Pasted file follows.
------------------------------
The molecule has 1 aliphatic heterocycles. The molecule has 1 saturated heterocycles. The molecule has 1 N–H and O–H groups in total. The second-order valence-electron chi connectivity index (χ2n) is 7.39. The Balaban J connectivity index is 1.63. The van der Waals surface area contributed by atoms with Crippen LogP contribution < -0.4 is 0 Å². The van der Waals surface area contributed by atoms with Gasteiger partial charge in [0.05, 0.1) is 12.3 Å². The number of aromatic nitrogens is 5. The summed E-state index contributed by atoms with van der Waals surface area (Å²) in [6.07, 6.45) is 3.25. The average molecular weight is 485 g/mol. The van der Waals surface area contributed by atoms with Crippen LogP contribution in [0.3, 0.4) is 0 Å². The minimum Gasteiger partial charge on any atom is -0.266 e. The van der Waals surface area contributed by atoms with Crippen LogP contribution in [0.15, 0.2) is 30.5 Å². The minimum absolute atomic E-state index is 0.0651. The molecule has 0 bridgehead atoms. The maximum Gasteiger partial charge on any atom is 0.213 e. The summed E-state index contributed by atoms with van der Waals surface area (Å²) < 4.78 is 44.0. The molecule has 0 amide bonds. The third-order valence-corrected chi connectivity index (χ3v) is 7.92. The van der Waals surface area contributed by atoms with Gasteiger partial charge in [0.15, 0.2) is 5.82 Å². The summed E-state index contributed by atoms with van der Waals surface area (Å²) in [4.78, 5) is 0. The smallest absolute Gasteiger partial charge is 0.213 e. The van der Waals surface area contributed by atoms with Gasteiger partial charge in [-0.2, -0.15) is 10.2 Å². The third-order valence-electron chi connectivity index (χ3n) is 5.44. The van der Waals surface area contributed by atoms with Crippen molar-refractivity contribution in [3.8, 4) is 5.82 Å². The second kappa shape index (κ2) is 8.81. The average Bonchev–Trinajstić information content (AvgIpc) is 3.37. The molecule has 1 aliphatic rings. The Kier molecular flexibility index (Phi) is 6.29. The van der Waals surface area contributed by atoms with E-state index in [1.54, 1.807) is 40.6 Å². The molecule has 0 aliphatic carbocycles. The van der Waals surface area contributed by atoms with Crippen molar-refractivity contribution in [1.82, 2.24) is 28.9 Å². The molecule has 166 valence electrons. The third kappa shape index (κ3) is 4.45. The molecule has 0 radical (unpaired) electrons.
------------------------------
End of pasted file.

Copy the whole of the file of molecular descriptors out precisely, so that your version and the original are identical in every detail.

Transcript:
The molecule has 1 aliphatic heterocycles. The molecule has 1 saturated heterocycles. The molecule has 1 N–H and O–H groups in total. The second-order valence-electron chi connectivity index (χ2n) is 7.39. The Balaban J connectivity index is 1.63. The van der Waals surface area contributed by atoms with Crippen LogP contribution < -0.4 is 0 Å². The van der Waals surface area contributed by atoms with Gasteiger partial charge in [0.05, 0.1) is 12.3 Å². The number of aromatic nitrogens is 5. The summed E-state index contributed by atoms with van der Waals surface area (Å²) in [6.07, 6.45) is 3.25. The average molecular weight is 485 g/mol. The van der Waals surface area contributed by atoms with Crippen LogP contribution in [0.3, 0.4) is 0 Å². The minimum Gasteiger partial charge on any atom is -0.266 e. The van der Waals surface area contributed by atoms with Crippen LogP contribution in [0.15, 0.2) is 30.5 Å². The minimum absolute atomic E-state index is 0.0651. The molecule has 0 bridgehead atoms. The maximum Gasteiger partial charge on any atom is 0.213 e. The summed E-state index contributed by atoms with van der Waals surface area (Å²) < 4.78 is 44.0. The molecule has 0 amide bonds. The third-order valence-corrected chi connectivity index (χ3v) is 7.92. The van der Waals surface area contributed by atoms with Gasteiger partial charge in [0.15, 0.2) is 5.82 Å². The summed E-state index contributed by atoms with van der Waals surface area (Å²) in [4.78, 5) is 0. The smallest absolute Gasteiger partial charge is 0.213 e. The van der Waals surface area contributed by atoms with Gasteiger partial charge in [-0.2, -0.15) is 10.2 Å². The third-order valence-electron chi connectivity index (χ3n) is 5.44. The van der Waals surface area contributed by atoms with Crippen molar-refractivity contribution in [3.8, 4) is 5.82 Å². The second kappa shape index (κ2) is 8.81. The average Bonchev–Trinajstić information content (AvgIpc) is 3.37. The molecule has 1 aliphatic rings. The Kier molecular flexibility index (Phi) is 6.29. The van der Waals surface area contributed by atoms with E-state index in [1.54, 1.807) is 40.6 Å². The molecule has 0 aliphatic carbocycles. The van der Waals surface area contributed by atoms with Crippen molar-refractivity contribution in [1.82, 2.24) is 28.9 Å². The molecule has 166 valence electrons. The third kappa shape index (κ3) is 4.45. The molecule has 0 radical (unpaired) electrons.